Wales

Jobs outlook in Wales 'second worst in UK', says survey

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Image caption Recent figures showed unemployment in Wales had risen to 122,000

Business confidence in Wales has taken a knock with recruitment prospects now the second worst in the United Kingdom, according to a survey.

The research carried out by job agency Manpower suggests more employers are looking to shed staff or freeze numbers than those looking to hire workers.

The manufacturing sector in Wales is said to be suffering even more than in the north of England.

Business experts said they feared the situation could get even worse.

"Wales is behind the other regions when it comes to hiring by SMEs [small and medium enterprises], many of which are currently running on skeleton staff and are significantly less keen to recruit," said Manpower's operations manager for Wales, Andrew Shellard.

"The manufacturing sector in Wales is suffering even more than in the north, and the public sector has no hiring ambitions at all.

"As the economy slows down across the country, employers in Wales are now significantly less confident about taking on additional staff."

Biggest decline

The survey asked 2,100 UK employers, including hundreds in Wales, about whether they intended to hire workers in the coming three months.

The net employment outlook is calculated by subtracting those employers who plan to reduce staffing levels from those who plan to hire.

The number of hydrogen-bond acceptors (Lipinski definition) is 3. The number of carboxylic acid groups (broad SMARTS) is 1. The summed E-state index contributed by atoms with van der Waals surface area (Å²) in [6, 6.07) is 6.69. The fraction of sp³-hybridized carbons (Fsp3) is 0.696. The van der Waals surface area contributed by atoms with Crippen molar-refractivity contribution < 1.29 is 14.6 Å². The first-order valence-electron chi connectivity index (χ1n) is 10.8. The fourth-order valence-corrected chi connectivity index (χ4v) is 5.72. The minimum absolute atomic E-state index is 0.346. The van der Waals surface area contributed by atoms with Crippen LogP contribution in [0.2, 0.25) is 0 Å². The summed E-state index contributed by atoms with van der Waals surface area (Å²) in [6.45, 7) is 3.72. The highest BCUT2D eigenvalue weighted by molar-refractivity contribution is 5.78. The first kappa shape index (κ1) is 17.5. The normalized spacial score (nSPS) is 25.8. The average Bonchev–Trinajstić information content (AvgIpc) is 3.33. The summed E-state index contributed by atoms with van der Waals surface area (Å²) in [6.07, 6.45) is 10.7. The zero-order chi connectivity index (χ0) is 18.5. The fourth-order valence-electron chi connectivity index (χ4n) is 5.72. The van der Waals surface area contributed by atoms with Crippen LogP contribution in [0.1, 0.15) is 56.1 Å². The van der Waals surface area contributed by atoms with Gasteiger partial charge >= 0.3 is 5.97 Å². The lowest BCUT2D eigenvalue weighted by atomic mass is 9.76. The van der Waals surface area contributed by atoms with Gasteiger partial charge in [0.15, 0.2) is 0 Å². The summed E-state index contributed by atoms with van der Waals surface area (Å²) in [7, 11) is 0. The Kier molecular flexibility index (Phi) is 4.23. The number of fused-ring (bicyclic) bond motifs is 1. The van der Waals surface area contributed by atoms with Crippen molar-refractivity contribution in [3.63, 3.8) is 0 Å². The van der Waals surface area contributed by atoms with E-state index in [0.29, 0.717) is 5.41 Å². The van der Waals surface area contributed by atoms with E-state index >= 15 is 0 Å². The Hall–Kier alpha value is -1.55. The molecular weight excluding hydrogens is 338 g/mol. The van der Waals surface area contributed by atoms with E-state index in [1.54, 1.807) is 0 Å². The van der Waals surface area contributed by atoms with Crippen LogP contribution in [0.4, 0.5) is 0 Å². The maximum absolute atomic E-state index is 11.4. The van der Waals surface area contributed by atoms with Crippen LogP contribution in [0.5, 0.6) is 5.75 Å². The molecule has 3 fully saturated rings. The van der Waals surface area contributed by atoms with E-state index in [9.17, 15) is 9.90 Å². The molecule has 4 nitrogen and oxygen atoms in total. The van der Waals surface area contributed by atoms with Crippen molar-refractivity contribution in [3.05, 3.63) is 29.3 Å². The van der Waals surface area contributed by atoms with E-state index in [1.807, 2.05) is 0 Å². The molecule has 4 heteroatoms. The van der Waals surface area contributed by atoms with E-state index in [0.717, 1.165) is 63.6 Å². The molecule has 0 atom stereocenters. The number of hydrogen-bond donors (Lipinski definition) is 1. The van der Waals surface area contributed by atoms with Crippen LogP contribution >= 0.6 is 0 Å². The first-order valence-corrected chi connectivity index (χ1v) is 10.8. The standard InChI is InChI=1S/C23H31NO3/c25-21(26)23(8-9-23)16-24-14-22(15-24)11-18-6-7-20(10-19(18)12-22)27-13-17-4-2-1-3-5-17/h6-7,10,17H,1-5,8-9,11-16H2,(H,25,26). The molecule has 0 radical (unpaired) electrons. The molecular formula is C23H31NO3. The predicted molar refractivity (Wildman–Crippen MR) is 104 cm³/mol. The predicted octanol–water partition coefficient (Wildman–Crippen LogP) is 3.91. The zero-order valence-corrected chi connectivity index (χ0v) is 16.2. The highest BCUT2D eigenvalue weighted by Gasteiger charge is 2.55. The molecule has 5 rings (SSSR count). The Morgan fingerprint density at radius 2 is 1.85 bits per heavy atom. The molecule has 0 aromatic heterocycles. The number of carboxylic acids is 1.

Results suggests the UK is split in half with the south hiring staff while the north, including Wales (with a result of -6%), is not.

The east of England has the most optimistic outlook of any region (11%), ahead of the East Midlands (+8%) and the south west (+7%).

Northern Ireland has the bleakest outlook at -10%.

But the figures show that since the first three months of the year, Wales has seen the biggest decline in hiring intentions of any UK region.

Economic downturn

However, the utilities sector in Wales - the only one showing a positive outlook in every quarter throughout the downturn - is planning to recruit.

Dr Kath Ringwald, from University of Glamorgan Business School, said she feared the situation could get worse before it got better.

"We've always anticipated that in this year, the effects of the economic downturn would really start to hit hard as public sector cuts begin to bite," she said.

"Not only is the public sector not hiring, it's spending less.

"There's a lot less job security for people in jobs that used to be considered rock solid - banking, insurance, working for councils.

"It's not just the people out of work, it's those uncertain about their prospects."

The Welsh Government said it did not wish to comment.

The most recent figures showed unemployment in Wales had risen in Wales to 122,000.

The jobless rate is 8.4%, which means Wales continues to have the highest percentage of the four UK nations, according to Labour Market Statistics.

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